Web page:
As artificial intelligence develops, the nuances of its specific use for industries is developing.
ServiceNow is working to digitise and automise siloed processes to dramatically improve experiences, and the company’s Chief Transformation Officer, Manish Shah, believes that the application of AI in healthcare could be transformative for the industry.
With extensive global management experience in IT, Shah helps ServiceNow customers drive digital transformation to create sustainable value and enable organisational change management with the Now Platform. Prior to joining ServiceNow, he held leadership positions at Community Health System, Advocate Aurora Health Care, Information Resources, Inc. (IRI), and Caremark.
We sat down with Shah to discuss the opportunities that AI opens up to bettering patient wellbeing, as well as wider healthcare implications concerning AI uptake.
How can AI deliver intelligence to improve patient care?
It is tough to imagine a more promising area for AI application than healthcare. Neural networks are using AI to generate healthcare advances, from disease diagnosis to new drug development and treatment methods.
During the past few years, we have seen how a combination of computer science and machine learning advancements can create neural networks that mimic the human brain. They can classify and cluster data at a high velocity, with analysis taking minutes versus the hours it takes when performed by humans.
With the introduction of GenAI, we can scale these advanced capabilities to deliver a smoother, more integrated patient and provider experience that dramatically improves care.
Navigating patients through the healthcare system can be riddled with variations and inconsistent experiences. A patient journey—doctor visits, medication, diagnostic results, specialty physician, hospital visits—generates a large digital footprint, often in siloed systems that are not easy to decipher quickly to make informed care decisions.
Healthcare has got good at providing detection and diagnostics. During hospital encounters patients are hooked up to individual functioning devices that generate digital signals but often do not talk to each other or to their Electronic Health Record systems.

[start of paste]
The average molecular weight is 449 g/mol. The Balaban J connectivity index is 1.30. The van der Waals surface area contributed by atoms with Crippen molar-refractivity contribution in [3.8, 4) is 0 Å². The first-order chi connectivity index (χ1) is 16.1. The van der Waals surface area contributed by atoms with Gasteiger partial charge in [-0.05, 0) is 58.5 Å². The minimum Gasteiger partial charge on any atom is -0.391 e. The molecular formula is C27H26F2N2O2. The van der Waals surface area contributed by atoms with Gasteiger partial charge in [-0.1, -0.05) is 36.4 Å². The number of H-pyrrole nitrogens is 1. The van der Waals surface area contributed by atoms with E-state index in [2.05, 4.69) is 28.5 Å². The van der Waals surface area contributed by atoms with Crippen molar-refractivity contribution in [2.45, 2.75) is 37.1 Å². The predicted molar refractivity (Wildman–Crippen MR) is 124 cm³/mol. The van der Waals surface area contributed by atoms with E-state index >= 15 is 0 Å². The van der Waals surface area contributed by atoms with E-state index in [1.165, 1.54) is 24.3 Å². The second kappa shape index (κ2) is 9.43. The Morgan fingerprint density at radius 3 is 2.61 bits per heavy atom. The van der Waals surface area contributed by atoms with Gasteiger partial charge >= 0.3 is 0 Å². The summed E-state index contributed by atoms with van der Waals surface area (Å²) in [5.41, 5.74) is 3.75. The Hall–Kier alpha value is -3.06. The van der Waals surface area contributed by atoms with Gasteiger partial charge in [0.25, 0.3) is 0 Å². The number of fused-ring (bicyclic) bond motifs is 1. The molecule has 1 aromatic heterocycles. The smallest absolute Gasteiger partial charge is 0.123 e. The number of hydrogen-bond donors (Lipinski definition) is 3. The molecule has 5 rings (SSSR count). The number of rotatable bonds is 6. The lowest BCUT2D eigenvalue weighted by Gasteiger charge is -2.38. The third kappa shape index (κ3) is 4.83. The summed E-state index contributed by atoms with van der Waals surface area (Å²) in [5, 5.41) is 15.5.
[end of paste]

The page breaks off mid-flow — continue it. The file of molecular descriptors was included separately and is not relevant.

When a specific threshold is crossed, each device sets off a signal or alert at the nurse’s station. The nurse must walk into the patient’s room to figure out why the alert went off. Around 99% of these alerts are false positives that require significant human intervention, such as the leads coming off or the patient moving in bed.
The excitement around Gen AI is its ability to deliver more precise, targeted intelligence using large language models that take in large volumes of data and then simulates all the possibilities based on algorithms and history.
With Gen AI, we can go well beyond sharing individual data points. We can assimilate and integrate disparate signals into an intelligent layer that merges the data into a holistic picture across devices and inputs. AI can take individual patient neural sensory networks and bring all the data into one intelligent layer, making it easier for caregivers to respond to the alerts and signals that matter the most. Gen AI helps identify the right resource to oversee patient care and take action at the right time.
Why is AI healthcare model governance key?
In the last decade, we’ve seen other game-changing technologies based on AI: digital cameras that use laser ambient light movement to inspect and monitor patients in their rooms. No human being can process all the signals being read by cameras better than an AI.
But the real promise of AI technology lies in providing the intelligence to deliver a safer, higher quality of patient care. Technology is advancing in real time, delivering visual information that is like what a human sees when they walk into a patient's room. Technology can create a more productive, effective workforce that knows precisely which situations require human intervention and can communicate what is needed in a timely manner.
Gen AI is modelling the human brain but processing significantly greater volumes of data. However, while the human brain naturally understands some fundamental basic concepts like morals and empathy, AI does not.
As an organisation, it is important to think about building the basic core elements of ethics, governance, and morals guard rails into AI models. Modelling best practices must align with basic principles for your organisation, such as delivering the best patient care. In the future, a regulatory body may dictate what those principles are, but as healthcare professionals we need to make sure they are part of AI policies from day one.
Now is the time to apply AI to deliver a smoother, more integrated patient and provider experience. It can play a significant role in building more intelligent neural networks that steer a more proactive diagnosis and treatment.
But with great opportunity comes big responsibility. The big responsibility is building your organisational beliefs about morals and ethics into the AI models as guardrails. The resulting improvement in patient care will be worth it.
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